While the California Department of Education reported in October that just under 4 percent of students were enrolled in independent study at that time, some, like San Bernardino City USD saw student participation jump to 11.7 percent. But that isn’t the district’s main challenge. Like Camp in San Lorenzo, officials cited the overall competition for limited resources as the main hurdle, with tried-and-true recruitment methods remaining critical. “We all knew the [teacher] shortage was here, and of course COVID has added to it,” said district Board President Gwendolyn Dowdy-Rodgers. “I think what we’ve been grateful to have is our substitute teachers — we call them our guest teachers — who are taking an interest to try to come on and help us with the problem.”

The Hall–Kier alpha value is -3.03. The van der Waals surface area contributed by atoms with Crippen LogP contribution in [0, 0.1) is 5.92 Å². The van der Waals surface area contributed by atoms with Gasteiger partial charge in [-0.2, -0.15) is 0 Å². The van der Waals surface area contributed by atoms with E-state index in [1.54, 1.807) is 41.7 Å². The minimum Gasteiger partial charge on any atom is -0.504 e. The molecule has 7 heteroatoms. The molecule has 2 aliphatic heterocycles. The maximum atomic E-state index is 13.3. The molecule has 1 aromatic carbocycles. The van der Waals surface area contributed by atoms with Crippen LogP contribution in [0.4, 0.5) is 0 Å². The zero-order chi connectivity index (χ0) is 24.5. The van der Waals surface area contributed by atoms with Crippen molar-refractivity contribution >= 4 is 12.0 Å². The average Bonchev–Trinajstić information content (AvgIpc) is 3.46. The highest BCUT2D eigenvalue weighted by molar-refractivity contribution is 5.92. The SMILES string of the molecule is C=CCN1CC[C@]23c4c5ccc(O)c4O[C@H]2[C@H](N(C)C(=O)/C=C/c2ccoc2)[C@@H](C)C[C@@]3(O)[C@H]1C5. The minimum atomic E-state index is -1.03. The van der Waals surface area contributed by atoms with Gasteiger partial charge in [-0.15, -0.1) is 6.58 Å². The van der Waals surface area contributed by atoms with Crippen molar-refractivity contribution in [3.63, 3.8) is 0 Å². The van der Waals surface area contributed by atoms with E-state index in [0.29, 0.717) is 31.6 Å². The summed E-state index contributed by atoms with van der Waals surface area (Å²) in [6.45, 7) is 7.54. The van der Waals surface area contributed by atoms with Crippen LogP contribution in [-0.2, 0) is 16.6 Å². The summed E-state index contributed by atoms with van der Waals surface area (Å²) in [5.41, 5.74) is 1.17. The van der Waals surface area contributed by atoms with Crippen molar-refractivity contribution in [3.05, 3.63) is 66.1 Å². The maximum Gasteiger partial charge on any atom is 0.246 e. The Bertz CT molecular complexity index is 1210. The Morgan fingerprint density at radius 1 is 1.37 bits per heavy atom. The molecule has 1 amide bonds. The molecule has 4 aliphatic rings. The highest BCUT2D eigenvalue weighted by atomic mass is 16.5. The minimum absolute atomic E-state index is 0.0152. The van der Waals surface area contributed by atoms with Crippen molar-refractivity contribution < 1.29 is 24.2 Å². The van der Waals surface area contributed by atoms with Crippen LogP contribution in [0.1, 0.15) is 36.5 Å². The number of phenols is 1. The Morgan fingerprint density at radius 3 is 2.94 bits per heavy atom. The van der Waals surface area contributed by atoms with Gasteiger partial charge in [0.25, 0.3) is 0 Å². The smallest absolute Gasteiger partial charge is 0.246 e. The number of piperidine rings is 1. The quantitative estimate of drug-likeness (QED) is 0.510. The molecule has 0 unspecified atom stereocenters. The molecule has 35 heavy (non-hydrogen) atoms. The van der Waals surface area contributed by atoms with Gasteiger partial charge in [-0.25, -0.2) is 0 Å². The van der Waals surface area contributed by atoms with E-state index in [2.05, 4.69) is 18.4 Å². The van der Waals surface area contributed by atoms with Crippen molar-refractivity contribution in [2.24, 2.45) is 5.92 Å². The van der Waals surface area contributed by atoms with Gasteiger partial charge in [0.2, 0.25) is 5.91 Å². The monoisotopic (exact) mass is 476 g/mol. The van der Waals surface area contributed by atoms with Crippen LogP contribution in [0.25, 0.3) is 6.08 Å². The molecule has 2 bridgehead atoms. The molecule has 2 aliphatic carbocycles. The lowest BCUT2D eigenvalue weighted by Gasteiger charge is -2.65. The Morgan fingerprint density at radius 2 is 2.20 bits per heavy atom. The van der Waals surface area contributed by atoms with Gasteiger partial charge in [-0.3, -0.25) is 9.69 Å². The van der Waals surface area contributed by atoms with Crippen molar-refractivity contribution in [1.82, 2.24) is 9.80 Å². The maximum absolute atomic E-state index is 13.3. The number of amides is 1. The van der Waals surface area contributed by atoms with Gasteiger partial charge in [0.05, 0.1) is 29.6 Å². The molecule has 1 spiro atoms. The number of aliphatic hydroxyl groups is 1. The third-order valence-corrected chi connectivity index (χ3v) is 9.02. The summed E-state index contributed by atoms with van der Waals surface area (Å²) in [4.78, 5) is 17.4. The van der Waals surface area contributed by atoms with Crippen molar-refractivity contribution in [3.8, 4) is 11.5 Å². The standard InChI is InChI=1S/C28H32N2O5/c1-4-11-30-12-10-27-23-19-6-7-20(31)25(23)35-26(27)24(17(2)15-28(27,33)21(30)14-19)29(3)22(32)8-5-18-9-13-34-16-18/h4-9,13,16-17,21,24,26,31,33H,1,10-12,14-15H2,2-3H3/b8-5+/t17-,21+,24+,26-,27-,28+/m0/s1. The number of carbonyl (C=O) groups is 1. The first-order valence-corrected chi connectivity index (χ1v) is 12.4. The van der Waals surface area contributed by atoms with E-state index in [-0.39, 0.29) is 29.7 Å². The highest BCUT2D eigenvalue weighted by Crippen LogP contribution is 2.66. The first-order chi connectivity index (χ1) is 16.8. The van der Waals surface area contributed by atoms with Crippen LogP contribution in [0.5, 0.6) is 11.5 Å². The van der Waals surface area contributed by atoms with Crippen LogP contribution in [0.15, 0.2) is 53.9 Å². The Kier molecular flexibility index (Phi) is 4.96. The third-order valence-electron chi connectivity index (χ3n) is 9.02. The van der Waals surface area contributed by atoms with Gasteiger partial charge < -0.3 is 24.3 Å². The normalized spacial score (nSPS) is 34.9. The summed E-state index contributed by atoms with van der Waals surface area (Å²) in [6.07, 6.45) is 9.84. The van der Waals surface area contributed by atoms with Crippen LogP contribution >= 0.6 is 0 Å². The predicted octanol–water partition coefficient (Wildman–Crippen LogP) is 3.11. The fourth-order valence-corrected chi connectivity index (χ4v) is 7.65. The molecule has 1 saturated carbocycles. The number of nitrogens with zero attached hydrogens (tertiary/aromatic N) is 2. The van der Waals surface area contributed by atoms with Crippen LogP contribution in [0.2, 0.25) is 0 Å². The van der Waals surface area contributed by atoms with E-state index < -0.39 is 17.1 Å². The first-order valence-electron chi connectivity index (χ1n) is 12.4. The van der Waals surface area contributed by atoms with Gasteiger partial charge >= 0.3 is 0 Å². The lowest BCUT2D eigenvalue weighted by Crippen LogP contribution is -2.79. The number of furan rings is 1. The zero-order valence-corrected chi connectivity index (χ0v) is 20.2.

“Our guest teacher workforce right now has become a go-to for us in terms of recruiting and hiring, as we continue to train them up,” agreed Marcus Funchess, San Bernardino City USD assistant superintendent of Human Resources. “And last year we took over 400 in our district and allowed them to be in our classrooms virtually with master teachers. So, our veteran teachers, our master teachers and our demonstration teachers are supporting our efforts, and that’s what’s keeping us moving forward in a very innovative way.”

Short- and long-term solutions
In 2016, San Bernardino City USD sought to increase recruitment within the community to ensure that teachers better understood their students’ life experiences. District leaders recruited high school students enrolled in the district’s Teacher Pathway Program, providing “intent” contracts with guaranteed in-district interviews once eligible students earned teaching credentials.